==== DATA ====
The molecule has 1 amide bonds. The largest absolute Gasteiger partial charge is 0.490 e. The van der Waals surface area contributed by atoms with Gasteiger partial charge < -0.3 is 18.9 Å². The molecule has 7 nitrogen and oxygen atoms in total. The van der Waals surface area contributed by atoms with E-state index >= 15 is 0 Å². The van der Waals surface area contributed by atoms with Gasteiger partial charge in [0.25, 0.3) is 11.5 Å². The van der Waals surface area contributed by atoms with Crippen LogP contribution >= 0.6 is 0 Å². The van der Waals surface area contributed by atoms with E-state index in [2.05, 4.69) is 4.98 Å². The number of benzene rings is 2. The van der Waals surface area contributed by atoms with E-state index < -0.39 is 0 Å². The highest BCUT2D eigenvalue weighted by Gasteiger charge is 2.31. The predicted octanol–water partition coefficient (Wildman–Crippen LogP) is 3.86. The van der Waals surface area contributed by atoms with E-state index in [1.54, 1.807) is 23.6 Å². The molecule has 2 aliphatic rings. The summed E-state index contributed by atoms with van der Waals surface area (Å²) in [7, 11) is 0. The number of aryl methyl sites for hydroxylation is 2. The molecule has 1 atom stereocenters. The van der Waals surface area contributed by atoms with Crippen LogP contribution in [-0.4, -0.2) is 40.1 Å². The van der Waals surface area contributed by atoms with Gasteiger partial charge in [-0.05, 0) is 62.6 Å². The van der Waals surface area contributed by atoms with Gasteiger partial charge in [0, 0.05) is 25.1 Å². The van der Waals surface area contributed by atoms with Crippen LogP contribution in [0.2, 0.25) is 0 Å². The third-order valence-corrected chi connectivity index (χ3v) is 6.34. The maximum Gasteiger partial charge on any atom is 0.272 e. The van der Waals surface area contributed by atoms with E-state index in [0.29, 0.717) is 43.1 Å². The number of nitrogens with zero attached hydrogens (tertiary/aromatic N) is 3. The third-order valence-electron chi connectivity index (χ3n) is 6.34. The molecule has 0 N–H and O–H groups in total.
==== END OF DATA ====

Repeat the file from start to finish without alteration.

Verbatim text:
The molecule has 1 amide bonds. The largest absolute Gasteiger partial charge is 0.490 e. The van der Waals surface area contributed by atoms with Gasteiger partial charge < -0.3 is 18.9 Å². The molecule has 7 nitrogen and oxygen atoms in total. The van der Waals surface area contributed by atoms with E-state index >= 15 is 0 Å². The van der Waals surface area contributed by atoms with Gasteiger partial charge in [0.25, 0.3) is 11.5 Å². The van der Waals surface area contributed by atoms with Crippen LogP contribution >= 0.6 is 0 Å². The van der Waals surface area contributed by atoms with E-state index in [2.05, 4.69) is 4.98 Å². The number of benzene rings is 2. The van der Waals surface area contributed by atoms with E-state index < -0.39 is 0 Å². The highest BCUT2D eigenvalue weighted by Gasteiger charge is 2.31. The predicted octanol–water partition coefficient (Wildman–Crippen LogP) is 3.86. The van der Waals surface area contributed by atoms with E-state index in [1.54, 1.807) is 23.6 Å². The molecule has 2 aliphatic rings. The summed E-state index contributed by atoms with van der Waals surface area (Å²) in [7, 11) is 0. The number of aryl methyl sites for hydroxylation is 2. The molecule has 1 atom stereocenters. The van der Waals surface area contributed by atoms with Crippen LogP contribution in [-0.4, -0.2) is 40.1 Å². The van der Waals surface area contributed by atoms with Gasteiger partial charge in [-0.05, 0) is 62.6 Å². The van der Waals surface area contributed by atoms with Gasteiger partial charge in [0, 0.05) is 25.1 Å². The van der Waals surface area contributed by atoms with Crippen LogP contribution in [0.2, 0.25) is 0 Å². The third-order valence-corrected chi connectivity index (χ3v) is 6.34. The maximum Gasteiger partial charge on any atom is 0.272 e. The van der Waals surface area contributed by atoms with E-state index in [0.29, 0.717) is 43.1 Å². The number of nitrogens with zero attached hydrogens (tertiary/aromatic N) is 3. The third-order valence-electron chi connectivity index (χ3n) is 6.34. The molecule has 0 N–H and O–H groups in total.